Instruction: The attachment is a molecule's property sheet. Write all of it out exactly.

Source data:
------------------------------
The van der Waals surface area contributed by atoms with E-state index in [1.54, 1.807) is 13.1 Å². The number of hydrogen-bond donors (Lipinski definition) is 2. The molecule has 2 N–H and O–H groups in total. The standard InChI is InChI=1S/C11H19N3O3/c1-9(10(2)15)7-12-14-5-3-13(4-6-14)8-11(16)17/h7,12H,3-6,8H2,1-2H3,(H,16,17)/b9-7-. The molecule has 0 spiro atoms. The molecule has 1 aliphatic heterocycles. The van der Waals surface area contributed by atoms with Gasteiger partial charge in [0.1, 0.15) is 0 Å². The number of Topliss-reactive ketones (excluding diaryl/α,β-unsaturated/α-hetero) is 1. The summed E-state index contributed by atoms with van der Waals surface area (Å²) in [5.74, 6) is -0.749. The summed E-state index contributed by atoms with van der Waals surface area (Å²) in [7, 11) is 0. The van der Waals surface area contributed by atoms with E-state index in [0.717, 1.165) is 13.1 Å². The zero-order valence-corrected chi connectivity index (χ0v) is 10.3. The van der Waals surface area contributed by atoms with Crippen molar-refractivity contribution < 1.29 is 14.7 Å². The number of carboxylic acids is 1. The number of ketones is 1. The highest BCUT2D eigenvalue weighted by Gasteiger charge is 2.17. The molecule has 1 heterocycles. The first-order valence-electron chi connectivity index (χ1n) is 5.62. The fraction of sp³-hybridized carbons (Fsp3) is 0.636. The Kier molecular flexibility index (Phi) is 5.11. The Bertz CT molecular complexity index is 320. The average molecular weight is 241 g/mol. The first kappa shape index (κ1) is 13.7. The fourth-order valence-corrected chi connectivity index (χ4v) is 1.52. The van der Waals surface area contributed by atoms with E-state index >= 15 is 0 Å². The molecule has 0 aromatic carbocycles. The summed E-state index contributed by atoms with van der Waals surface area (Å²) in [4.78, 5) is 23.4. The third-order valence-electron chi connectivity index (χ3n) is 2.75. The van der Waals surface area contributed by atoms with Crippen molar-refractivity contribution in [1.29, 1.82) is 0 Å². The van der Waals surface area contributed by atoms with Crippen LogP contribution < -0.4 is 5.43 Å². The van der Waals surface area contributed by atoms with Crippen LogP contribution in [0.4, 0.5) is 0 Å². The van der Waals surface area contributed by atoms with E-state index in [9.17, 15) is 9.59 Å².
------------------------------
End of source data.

The van der Waals surface area contributed by atoms with E-state index in [1.54, 1.807) is 13.1 Å². The number of hydrogen-bond donors (Lipinski definition) is 2. The molecule has 2 N–H and O–H groups in total. The standard InChI is InChI=1S/C11H19N3O3/c1-9(10(2)15)7-12-14-5-3-13(4-6-14)8-11(16)17/h7,12H,3-6,8H2,1-2H3,(H,16,17)/b9-7-. The molecule has 0 spiro atoms. The molecule has 1 aliphatic heterocycles. The van der Waals surface area contributed by atoms with Gasteiger partial charge in [0.1, 0.15) is 0 Å². The number of Topliss-reactive ketones (excluding diaryl/α,β-unsaturated/α-hetero) is 1. The summed E-state index contributed by atoms with van der Waals surface area (Å²) in [5.74, 6) is -0.749. The summed E-state index contributed by atoms with van der Waals surface area (Å²) in [7, 11) is 0. The van der Waals surface area contributed by atoms with E-state index in [0.717, 1.165) is 13.1 Å². The zero-order valence-corrected chi connectivity index (χ0v) is 10.3. The van der Waals surface area contributed by atoms with Crippen molar-refractivity contribution < 1.29 is 14.7 Å². The number of carboxylic acids is 1. The number of ketones is 1. The highest BCUT2D eigenvalue weighted by Gasteiger charge is 2.17. The molecule has 1 heterocycles. The first-order valence-electron chi connectivity index (χ1n) is 5.62. The fraction of sp³-hybridized carbons (Fsp3) is 0.636. The Kier molecular flexibility index (Phi) is 5.11. The Bertz CT molecular complexity index is 320. The average molecular weight is 241 g/mol. The first kappa shape index (κ1) is 13.7. The fourth-order valence-corrected chi connectivity index (χ4v) is 1.52. The van der Waals surface area contributed by atoms with E-state index >= 15 is 0 Å². The molecule has 0 aromatic carbocycles. The summed E-state index contributed by atoms with van der Waals surface area (Å²) in [4.78, 5) is 23.4. The third-order valence-electron chi connectivity index (χ3n) is 2.75. The van der Waals surface area contributed by atoms with Crippen molar-refractivity contribution in [1.29, 1.82) is 0 Å². The van der Waals surface area contributed by atoms with Crippen LogP contribution < -0.4 is 5.43 Å². The van der Waals surface area contributed by atoms with Crippen LogP contribution in [0.4, 0.5) is 0 Å². The van der Waals surface area contributed by atoms with E-state index in [9.17, 15) is 9.59 Å².